“An increase in punch, depth and warmth, added life and excitement.”

Here are some places to try out a Console Simulation Plugin:
  • The cool thing about having access to so many different flavors of console is that you can mix and match different sounds depending on the source material. For example: An API on the guitars, A Neve on the Vocals and an SSL on the Drums.
  • Steven Slate VCC comes with regular channel version of the plugin, as well as a MixBuss version of the plugin. Try using the channel version of VCC on your individual inputs and bussing them together into groups for further Console saturation.
  • The VCC MixBuss plugin is also an excellent tool for mastering. It is a quick way to add a bit of extra glue, punch and harmonic excitement to a full mix.
Microphone Preamps:


Generally speaking, the microphone preamps built-into modern day audio interfaces are very neutral eq-wise and very clean saturation-wise. These pre’s are great for capturing an accurate digital representation of a sound, but don’t really lend themselves well to producing sounds which will cut through and sit well in a dense mix.

My usual advice to people asking about which low-budget microphone preamp to buy is simple. They should just stick with the built-in options on their interface until they are in a position to actually afford a more expensive, high-quality option. The simple truth is: Owning a good microphone preamp won’t drastically improve your mixes.

Don’t get me wrong… of course a good interface will help improve the raw tones you are capturing from the get go, just not to the extent that some of the gear snobs around the audio forums would try to have you believe.

The Characteristics of Vintage Microphone Preamps:
  • Added warmth, depth, punch and presence.
  • Subtle saturation (or not-so-subtle, depending on usage).
  • Varying tonal accentuation depending on brand, price range,  etc. Ex: Neve preamps are fat and silky, API preamps are quite mid-focused and transient.

NOTE: I know that I’m beginning to sound a bit like a broken record at this point. This is simply because the characteristics I’ve listed above are the main characteristics that most high-quality pieces of Analog gear have in common.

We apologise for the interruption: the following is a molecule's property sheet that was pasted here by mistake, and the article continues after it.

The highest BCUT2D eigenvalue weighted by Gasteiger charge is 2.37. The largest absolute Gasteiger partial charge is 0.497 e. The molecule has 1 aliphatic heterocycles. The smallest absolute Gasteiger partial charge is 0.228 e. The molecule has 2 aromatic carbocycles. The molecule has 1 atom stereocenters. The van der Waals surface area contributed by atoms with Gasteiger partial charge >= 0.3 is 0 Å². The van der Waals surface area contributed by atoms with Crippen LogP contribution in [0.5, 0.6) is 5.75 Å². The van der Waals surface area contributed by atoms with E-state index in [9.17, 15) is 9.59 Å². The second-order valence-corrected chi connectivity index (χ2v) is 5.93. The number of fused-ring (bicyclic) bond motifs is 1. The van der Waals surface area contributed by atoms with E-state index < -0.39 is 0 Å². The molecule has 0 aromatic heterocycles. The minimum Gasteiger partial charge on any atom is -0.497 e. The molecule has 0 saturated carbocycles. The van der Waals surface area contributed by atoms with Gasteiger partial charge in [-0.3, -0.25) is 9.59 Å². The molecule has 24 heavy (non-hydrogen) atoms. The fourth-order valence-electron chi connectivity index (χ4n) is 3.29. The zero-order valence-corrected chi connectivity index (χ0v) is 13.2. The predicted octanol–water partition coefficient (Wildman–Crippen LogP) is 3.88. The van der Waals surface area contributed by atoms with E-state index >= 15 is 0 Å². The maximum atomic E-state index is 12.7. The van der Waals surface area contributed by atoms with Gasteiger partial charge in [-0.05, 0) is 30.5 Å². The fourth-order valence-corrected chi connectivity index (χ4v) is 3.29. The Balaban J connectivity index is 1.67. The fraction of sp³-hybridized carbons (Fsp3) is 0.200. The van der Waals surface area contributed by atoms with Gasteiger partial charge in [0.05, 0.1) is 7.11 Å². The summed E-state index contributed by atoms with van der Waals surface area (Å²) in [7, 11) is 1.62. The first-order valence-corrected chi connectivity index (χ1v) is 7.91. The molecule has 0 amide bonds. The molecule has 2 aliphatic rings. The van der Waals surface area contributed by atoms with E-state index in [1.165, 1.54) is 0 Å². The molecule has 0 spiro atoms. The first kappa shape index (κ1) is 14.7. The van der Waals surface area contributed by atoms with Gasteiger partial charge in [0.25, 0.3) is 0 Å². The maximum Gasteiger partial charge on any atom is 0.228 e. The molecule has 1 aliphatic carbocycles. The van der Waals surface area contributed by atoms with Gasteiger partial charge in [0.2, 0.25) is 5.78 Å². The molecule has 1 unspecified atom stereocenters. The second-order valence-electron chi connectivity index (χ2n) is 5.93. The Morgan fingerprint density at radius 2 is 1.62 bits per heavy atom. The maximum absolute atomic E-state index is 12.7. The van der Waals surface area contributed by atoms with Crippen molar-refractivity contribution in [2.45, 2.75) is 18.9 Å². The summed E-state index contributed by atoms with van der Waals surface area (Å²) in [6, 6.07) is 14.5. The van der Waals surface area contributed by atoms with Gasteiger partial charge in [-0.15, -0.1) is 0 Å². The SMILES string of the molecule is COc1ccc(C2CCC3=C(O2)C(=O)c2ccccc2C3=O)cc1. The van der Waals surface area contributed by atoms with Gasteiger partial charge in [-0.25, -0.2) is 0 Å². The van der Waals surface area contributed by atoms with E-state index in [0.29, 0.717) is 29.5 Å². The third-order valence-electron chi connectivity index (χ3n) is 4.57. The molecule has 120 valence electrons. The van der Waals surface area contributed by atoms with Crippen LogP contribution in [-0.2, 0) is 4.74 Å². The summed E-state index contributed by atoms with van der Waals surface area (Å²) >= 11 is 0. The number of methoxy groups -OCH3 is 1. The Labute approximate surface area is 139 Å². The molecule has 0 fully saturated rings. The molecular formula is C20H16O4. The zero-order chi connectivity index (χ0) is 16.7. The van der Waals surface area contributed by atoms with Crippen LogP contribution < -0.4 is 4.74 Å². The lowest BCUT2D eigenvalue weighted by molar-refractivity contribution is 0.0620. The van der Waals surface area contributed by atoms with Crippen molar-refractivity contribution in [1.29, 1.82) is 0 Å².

Digital Preamp Simulation:


A fairly recent addition to Slate Digital’s already-amazing back catalog of amazing Analog modeling plugins is the new “Virtual Preamp Collection”.

This plugin was designed to be used in conjunction with their new “Virtual Microphone System.” Due to the fact that a lot of modern day digital audio interfaces are so clean and transparent, it also serves as an amazing tool for spicing up some otherwise very-clean sounding “straight into the interface” recordings during the mixing process.

Ever since I got my hands on this plugin last year I find myself wondering “Why do I need to spend thousands on tons of external preamps again???” I’m sure a lot of other people are also thinking the same thing. It’s truly a testament to the quality of product which the guys at Slate are delivering recently.

NOTE: I’d highly recommend giving VPC, as well as the other Slate Digital plugins a go. They are extremely affordable and provide what I believe to be the best analog simulation options available on the market today.

Some Final Words on Analog/Digital:

The truth is, Analog was never perfect and neither is Digital… It’s our job as engineers to research, experiment, learn and do whatever it takes to figure out and develop methods of reaching the sounds we envision in our heads.

As I’ve mentioned before in my previous Blogs, and is mentioned frequently by the awesome guys at URM and their guests: It’s not about the gear you use, it’s about the way you use it.


This concludes my article on “Making Digital Sound Analog”.

I hope you’ve enjoyed this article and possibly gained something through reading it. Make sure to share this with your friends and feel free to leave comments or questions in the section below. 

Stay tuned for more Thomas Brett Production and Mixing Blogs in the near future!

Thomas Brett is a producer, mixing engineer and songwriter at Brett Brothers recording studio in the UK. Check out the Brett Brothers studio website for more information and articles on all things mixing

Want mix tips from Thomas Brett? Read them here!

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Comments 3

  1. This article is very detailed i think keeping in mind the importance of that one’s hearing skill is much more important than the gear you use , is primary .
    still it’s of grate use to know about affordable ways to achieve professional results.
    I look forward for more blogs I enjoyed every bit
    From argentina

  2. Pingback: [ URM BLOG ] Learn From The Legends - Volume 4: Andrew Scheps

  3. Pingback: [ URM BLOG ] Learn From The Legends - Volume 5: Jacquire King